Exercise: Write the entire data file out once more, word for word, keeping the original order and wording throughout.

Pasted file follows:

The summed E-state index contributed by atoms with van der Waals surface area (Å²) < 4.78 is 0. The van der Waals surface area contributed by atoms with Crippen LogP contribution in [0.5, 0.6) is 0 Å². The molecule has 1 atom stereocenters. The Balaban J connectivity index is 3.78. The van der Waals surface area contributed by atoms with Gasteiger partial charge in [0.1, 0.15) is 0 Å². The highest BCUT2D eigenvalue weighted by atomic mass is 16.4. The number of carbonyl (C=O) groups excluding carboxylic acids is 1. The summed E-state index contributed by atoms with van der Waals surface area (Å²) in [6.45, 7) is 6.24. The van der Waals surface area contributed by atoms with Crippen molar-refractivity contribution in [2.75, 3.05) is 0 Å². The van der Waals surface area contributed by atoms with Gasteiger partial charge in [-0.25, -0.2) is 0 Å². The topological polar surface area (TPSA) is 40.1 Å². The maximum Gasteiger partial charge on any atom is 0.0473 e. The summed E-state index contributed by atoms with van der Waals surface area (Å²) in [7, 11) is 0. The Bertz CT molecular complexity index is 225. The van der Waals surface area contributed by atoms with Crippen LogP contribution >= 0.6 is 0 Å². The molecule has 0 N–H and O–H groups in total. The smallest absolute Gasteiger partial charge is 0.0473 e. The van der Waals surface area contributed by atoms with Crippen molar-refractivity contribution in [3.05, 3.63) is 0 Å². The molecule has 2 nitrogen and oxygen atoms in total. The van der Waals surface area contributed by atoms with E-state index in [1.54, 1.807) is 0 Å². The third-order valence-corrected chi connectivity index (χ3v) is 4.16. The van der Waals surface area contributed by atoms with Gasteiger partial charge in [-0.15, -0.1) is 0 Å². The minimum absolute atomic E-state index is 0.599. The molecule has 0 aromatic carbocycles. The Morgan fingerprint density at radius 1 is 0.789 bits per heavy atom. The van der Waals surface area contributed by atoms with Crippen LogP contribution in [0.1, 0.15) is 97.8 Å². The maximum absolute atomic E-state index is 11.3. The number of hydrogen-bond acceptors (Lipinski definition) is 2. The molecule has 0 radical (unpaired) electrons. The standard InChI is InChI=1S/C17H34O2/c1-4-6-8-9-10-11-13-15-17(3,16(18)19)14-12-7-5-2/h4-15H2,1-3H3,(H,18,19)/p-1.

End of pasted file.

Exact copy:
The summed E-state index contributed by atoms with van der Waals surface area (Å²) < 4.78 is 0. The van der Waals surface area contributed by atoms with Crippen LogP contribution in [0.5, 0.6) is 0 Å². The molecule has 1 atom stereocenters. The Balaban J connectivity index is 3.78. The van der Waals surface area contributed by atoms with Gasteiger partial charge in [0.1, 0.15) is 0 Å². The highest BCUT2D eigenvalue weighted by atomic mass is 16.4. The number of carbonyl (C=O) groups excluding carboxylic acids is 1. The summed E-state index contributed by atoms with van der Waals surface area (Å²) in [6.45, 7) is 6.24. The van der Waals surface area contributed by atoms with Crippen molar-refractivity contribution in [2.75, 3.05) is 0 Å². The van der Waals surface area contributed by atoms with Gasteiger partial charge in [-0.25, -0.2) is 0 Å². The topological polar surface area (TPSA) is 40.1 Å². The maximum Gasteiger partial charge on any atom is 0.0473 e. The summed E-state index contributed by atoms with van der Waals surface area (Å²) in [7, 11) is 0. The Bertz CT molecular complexity index is 225. The van der Waals surface area contributed by atoms with Crippen LogP contribution >= 0.6 is 0 Å². The molecule has 0 N–H and O–H groups in total. The smallest absolute Gasteiger partial charge is 0.0473 e. The van der Waals surface area contributed by atoms with Crippen molar-refractivity contribution in [3.05, 3.63) is 0 Å². The molecule has 2 nitrogen and oxygen atoms in total. The van der Waals surface area contributed by atoms with E-state index in [1.54, 1.807) is 0 Å². The third-order valence-corrected chi connectivity index (χ3v) is 4.16. The van der Waals surface area contributed by atoms with Gasteiger partial charge in [-0.15, -0.1) is 0 Å². The minimum absolute atomic E-state index is 0.599. The molecule has 0 aromatic carbocycles. The Morgan fingerprint density at radius 1 is 0.789 bits per heavy atom. The van der Waals surface area contributed by atoms with Crippen LogP contribution in [0.1, 0.15) is 97.8 Å². The maximum absolute atomic E-state index is 11.3. The number of hydrogen-bond acceptors (Lipinski definition) is 2. The molecule has 0 radical (unpaired) electrons. The standard InChI is InChI=1S/C17H34O2/c1-4-6-8-9-10-11-13-15-17(3,16(18)19)14-12-7-5-2/h4-15H2,1-3H3,(H,18,19)/p-1.